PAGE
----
17th September 2007, 14:15 #1
What is the eye diagram of a signal?
What is the eye diagram of a signal, what does it mean ?
17th September 2007, 14:15
17th September 2007, 14:56 #2
Full Member level 6
slide number 7 in the above link ..
thats just an example for brief idea
17th September 2007, 14:56
17th September 2007, 15:49 #3
Full Member level 1
Re: eye diagram
In telecommunication, an eye pattern, also known as an eye diagram is an oscilloscope display in which a digital data signal from a receiver is repetitively sampled and applied to the vertical input, while the data rate is used to trigger the horizontal sweep. It is so called because, for several types of coding, the pattern looks like a series of eyes between a pair of rails.
Several system performance measures can be derived by analyzing the display. If the signals are too long, too short, poorly synchronized with the system clock, too high, too low, too noisy too slow to change, or have too much undershoot or overshoot, this can be observed from the eye diagram. An open eye pattern corresponds to minimal signal distortion. Distortion of the signal waveform due to intersymbol interference and noise appears as closure of the eye pattern. In summary the following features of the eye-diagram define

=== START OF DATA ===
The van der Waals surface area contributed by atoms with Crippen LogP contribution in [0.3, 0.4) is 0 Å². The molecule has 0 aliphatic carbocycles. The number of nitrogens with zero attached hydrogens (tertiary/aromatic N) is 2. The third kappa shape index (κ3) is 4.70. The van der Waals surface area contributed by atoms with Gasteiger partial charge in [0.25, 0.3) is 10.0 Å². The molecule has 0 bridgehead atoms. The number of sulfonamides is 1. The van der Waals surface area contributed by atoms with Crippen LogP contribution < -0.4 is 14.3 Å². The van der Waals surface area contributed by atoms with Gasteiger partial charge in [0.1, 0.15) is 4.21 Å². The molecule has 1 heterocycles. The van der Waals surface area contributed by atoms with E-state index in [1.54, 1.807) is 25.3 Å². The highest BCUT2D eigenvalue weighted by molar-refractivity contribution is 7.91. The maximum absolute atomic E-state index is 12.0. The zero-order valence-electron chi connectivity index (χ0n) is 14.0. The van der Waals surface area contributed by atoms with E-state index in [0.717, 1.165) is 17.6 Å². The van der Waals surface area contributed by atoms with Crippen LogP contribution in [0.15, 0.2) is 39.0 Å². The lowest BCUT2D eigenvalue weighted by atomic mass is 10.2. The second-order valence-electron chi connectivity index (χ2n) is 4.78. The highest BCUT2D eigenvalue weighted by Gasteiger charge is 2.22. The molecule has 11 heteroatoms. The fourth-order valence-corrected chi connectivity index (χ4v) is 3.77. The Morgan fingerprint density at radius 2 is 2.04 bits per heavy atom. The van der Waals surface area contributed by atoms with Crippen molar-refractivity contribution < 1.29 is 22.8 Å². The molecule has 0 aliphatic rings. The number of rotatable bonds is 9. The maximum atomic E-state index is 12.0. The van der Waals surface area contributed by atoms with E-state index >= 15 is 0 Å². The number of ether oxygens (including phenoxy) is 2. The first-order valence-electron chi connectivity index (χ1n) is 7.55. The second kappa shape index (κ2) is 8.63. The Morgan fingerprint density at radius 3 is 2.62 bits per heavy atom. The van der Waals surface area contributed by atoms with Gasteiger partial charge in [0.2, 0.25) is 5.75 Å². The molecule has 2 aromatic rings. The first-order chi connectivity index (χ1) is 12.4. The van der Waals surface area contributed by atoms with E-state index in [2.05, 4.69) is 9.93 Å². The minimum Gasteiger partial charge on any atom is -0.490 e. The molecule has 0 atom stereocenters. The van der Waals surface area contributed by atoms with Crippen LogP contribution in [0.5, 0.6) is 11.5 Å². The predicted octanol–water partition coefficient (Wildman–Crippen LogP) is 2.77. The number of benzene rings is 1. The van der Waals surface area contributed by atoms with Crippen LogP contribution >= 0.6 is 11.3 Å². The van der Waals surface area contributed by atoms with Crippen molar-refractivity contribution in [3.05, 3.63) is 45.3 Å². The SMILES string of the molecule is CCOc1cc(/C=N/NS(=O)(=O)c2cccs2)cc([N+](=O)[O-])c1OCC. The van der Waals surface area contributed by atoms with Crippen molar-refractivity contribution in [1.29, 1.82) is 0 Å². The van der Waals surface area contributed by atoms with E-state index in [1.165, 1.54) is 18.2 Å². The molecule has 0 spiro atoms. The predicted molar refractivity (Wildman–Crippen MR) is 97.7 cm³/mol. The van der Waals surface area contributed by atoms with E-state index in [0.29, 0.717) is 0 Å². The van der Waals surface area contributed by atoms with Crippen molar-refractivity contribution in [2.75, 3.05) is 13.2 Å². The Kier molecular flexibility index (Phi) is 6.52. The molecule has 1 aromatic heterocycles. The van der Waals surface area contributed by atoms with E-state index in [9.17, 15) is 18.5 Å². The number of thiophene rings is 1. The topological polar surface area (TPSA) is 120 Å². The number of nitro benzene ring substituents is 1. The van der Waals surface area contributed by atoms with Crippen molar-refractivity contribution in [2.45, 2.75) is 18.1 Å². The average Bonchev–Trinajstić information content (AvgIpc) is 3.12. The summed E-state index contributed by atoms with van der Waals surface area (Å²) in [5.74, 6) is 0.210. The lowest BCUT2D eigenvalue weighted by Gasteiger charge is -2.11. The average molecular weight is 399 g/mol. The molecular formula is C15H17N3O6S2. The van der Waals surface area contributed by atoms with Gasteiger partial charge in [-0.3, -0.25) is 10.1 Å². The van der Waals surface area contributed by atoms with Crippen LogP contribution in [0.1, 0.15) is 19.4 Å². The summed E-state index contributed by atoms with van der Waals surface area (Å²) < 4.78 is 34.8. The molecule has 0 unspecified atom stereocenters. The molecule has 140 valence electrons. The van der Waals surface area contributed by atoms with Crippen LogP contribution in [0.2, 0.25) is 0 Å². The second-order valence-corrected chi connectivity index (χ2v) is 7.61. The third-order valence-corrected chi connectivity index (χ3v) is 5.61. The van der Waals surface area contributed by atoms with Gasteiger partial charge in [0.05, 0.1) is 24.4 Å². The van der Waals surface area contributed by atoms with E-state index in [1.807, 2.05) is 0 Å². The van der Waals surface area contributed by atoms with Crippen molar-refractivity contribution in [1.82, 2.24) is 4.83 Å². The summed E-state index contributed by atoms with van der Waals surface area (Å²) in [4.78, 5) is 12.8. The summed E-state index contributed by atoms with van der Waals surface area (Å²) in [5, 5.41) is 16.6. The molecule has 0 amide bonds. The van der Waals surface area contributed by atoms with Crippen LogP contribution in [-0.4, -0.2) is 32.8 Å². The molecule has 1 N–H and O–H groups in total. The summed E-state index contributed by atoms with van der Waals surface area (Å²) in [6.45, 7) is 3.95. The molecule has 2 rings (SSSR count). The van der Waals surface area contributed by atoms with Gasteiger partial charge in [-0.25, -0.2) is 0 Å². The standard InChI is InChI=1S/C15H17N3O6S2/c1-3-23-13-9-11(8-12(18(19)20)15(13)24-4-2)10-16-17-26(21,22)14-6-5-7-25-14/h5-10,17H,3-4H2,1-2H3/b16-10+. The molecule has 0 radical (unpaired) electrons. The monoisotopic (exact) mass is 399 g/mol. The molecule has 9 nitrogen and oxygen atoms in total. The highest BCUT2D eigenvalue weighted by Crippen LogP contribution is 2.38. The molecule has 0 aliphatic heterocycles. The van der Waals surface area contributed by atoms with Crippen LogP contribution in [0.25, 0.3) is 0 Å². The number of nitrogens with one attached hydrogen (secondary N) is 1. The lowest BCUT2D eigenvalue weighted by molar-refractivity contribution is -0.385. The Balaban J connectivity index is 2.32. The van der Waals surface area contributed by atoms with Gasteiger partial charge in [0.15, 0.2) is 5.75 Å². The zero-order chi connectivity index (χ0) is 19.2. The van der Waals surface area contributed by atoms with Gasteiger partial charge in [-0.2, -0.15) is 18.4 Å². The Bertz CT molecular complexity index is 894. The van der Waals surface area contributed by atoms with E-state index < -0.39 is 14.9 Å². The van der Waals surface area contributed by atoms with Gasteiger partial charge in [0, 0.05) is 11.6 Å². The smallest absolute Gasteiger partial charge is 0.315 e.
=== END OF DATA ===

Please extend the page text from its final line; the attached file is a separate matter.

1. Eye opening (height, peak to peak), measure of the additive noise in the signal
2. Eye overshoot/undershoot, measure of the peak distortion
3. Eye width, measure of timing synchronization & jitter effects.
17th September 2007, 15:49
30th September 2007, 14:19 #4
Member level 3
Re: eye diagram
An eye diagram is a simple and convenient tool for studying the effects of intersymbol interference (ISI) and other channel impairments in digital transmission. To construct an eye diagram, plot the received signal against time on a fixed-interval axis. At the end of the fixed time interval, wrap around to the beginning of the time axis. Thus the diagram consists of many overlapping curves. One way to use an eye diagram is to look for the place where the "eye" is most widely opened, and use that point as the decision point when demapping a demodulated signal to recover a digital message.